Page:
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Microsoft is going to offer Azure clusters with AMD’s MI300X chip. The move means Microsoft will no longer rely on Nvidia to run powerful AI workloads.

More details will follow during Microsoft Build next week, reports Reuters. Microsoft will simultaneously reveal more about a new line of Cobalt 100 processors within its own data centers, which Snowflake already uses.

MI300X

The MI300X launched in December and showed impressive performance against Nvidia’s H100. Anyone running an AI model daily for generating outputs (i.e. inferencing) can expect about 40-60 percent faster performance than with the H100, a figure Nvidia challenged because AMD’s own GPUs were not being used to their full potential in AMD’s benchmarks. Again, however, AMD claimed the same performance gains with the adjusted benchmarks.

AMD previously expected to bring in 2 billion with the MI300 series. The company now predicts a doubling of that previously stated amount.

The feasibility of switching to AMD will vary by cloud customer. For example, those who work extensively with Nvidia’s own AI platform and have optimized everything for CUDA (the architecture fundamental to Nvidia hardware) will experience a lot of friction. That kind of lock-in is absent for anyone using other services such as TensorFlow, PyTorch and/or Microsoft’s Azure AI Studio. The price for GPU usage is as yet unknown.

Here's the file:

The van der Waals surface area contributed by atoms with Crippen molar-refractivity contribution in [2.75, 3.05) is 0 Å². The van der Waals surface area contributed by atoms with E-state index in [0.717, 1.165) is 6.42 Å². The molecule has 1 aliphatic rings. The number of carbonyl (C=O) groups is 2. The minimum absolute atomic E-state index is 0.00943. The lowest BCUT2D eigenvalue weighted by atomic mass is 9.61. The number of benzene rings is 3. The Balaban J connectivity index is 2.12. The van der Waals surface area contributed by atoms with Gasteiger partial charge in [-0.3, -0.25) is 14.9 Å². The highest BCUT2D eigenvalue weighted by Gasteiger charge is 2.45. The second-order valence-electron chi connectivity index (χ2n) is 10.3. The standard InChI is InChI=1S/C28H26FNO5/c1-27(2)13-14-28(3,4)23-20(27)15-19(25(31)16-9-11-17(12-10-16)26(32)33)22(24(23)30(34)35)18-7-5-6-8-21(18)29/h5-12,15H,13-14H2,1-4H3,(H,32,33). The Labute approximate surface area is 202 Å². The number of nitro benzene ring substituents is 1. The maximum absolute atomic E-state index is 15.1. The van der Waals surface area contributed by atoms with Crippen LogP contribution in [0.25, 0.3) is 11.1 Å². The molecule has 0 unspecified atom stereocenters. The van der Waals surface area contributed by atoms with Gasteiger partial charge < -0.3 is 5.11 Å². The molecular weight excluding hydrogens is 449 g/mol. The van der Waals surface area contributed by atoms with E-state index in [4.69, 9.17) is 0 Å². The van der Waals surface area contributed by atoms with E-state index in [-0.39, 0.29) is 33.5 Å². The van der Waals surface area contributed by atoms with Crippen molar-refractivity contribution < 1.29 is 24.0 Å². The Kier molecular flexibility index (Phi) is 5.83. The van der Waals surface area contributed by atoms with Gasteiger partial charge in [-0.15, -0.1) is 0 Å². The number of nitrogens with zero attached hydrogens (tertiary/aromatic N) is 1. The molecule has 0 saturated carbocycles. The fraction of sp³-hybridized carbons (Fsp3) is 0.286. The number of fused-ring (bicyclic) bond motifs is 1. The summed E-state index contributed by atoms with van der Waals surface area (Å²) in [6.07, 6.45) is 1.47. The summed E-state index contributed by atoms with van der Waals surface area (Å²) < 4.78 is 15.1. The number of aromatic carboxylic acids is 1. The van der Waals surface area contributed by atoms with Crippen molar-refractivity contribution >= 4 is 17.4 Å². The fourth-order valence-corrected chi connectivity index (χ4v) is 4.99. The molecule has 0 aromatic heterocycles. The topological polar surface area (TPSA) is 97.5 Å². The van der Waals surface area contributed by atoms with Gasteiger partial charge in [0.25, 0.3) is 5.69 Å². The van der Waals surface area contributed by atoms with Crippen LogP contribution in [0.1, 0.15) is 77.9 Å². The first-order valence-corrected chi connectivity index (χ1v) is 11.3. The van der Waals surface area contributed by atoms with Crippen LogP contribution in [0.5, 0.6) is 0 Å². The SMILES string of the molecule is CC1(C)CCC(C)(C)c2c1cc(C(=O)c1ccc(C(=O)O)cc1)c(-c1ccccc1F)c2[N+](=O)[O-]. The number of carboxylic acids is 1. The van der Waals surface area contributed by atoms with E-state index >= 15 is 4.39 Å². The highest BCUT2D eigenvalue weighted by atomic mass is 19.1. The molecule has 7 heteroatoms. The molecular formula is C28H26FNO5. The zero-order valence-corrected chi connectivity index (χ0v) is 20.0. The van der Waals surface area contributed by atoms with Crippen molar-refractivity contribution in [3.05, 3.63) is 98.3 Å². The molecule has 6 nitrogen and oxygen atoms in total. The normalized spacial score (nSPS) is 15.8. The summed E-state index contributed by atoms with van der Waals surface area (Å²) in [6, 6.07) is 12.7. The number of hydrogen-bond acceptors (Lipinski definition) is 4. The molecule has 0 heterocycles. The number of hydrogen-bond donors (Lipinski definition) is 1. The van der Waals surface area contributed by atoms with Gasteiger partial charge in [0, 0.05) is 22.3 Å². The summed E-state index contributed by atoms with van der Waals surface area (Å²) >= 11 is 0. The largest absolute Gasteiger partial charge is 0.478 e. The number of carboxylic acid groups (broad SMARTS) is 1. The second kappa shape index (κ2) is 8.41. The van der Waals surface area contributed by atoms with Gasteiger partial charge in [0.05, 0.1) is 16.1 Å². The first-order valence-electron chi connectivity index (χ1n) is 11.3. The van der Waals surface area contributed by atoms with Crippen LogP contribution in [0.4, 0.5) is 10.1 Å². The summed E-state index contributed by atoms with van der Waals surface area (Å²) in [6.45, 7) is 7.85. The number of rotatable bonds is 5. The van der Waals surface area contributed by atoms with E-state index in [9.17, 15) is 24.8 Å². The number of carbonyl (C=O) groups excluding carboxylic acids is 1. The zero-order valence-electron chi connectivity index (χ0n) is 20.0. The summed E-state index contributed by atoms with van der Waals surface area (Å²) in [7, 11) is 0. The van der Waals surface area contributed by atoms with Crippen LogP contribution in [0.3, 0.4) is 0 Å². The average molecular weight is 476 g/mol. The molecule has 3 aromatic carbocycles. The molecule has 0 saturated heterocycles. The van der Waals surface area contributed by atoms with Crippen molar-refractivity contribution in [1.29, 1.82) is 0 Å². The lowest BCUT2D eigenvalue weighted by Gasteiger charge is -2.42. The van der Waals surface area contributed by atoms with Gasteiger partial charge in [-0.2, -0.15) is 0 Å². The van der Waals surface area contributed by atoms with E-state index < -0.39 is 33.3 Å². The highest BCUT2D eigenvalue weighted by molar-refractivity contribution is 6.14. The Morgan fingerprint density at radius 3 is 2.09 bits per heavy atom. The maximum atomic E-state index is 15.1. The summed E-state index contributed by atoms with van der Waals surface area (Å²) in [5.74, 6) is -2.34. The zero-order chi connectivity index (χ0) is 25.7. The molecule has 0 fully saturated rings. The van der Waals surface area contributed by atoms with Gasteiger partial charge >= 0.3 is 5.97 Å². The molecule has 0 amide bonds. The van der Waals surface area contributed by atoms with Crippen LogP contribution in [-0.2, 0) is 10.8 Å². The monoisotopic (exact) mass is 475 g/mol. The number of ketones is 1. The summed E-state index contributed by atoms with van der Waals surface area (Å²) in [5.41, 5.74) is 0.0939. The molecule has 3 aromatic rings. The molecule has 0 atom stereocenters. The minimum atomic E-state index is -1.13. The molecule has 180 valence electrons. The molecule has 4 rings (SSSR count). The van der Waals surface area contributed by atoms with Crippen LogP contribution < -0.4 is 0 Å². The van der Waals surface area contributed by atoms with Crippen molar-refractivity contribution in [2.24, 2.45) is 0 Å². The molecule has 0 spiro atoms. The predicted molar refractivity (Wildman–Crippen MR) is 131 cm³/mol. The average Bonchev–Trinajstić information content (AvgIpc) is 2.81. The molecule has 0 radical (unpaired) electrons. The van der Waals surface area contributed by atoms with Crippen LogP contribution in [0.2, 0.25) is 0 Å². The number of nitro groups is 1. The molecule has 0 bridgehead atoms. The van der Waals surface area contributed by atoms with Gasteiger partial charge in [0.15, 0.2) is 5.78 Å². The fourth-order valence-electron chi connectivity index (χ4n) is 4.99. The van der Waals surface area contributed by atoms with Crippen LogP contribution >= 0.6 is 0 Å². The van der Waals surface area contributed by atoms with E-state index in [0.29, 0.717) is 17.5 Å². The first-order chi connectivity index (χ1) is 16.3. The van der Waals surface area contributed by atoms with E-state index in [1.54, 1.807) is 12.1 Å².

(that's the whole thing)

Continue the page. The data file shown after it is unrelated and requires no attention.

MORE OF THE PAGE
AMD advance

AMD is also in demand among other cloud vendors. The company offers both GPUs and CPUs, with its portfolio for data centers consisting of Epyc processors. Recently, OVHcloud announced that it is making new servers available with 4th generation Epyc chips. Although this chip generation dates back to late 2022, they are still competitive with more recent Intel Xeons.

OVHcloud offers dual-socket configurations that make up to 256 cores available to customers. If we judge purely on core count, Intel can top that with up to 288, but those are much less powerful efficiency cores and thus not comparable to Epyc. A duo of Epyc chips on a single motherboard is currently the most powerful CPU configuration possible. Either way, it is notable that OVHcloud is not choosing a newer Intel chip to expand its offering. AMD has had to wait a long time to receive equal treatment from both cloud players and other vendors, despite being very competitive in terms of performance for quite some time.

Possibly Intel’s price tag is too hefty for the performance it offers in return. Incidentally, the company has been feeling AMD’s hot breath for some time. Already four years ago, for example, the power consumption edge of Epyc versus Xeon was impressive enough that Intel put pressure on an unnamed OEM to ensure the exact numbers were not shared by the reviewer from ServeTheHome.

It shows once again that AMD is on the rise in the processor market. Its market share in servers is greater than ever at 23.6 percent. More strikingly, it also brings in a third of the revenue. Also on desktops, AMD’s market share is nearly a quarter with 23.9 percent. There, the catch-up versus Intel weakened somewhat in early 2022, when it had to prioritize data center CPUs with the introduction of new chip architectures. Now it also seems that OEMs are tacking on. For example, a future version of the Dell XPS 16 would also be available with AMD hardware.

Also read: Dell may provide new XPS 16 laptop with AMD processor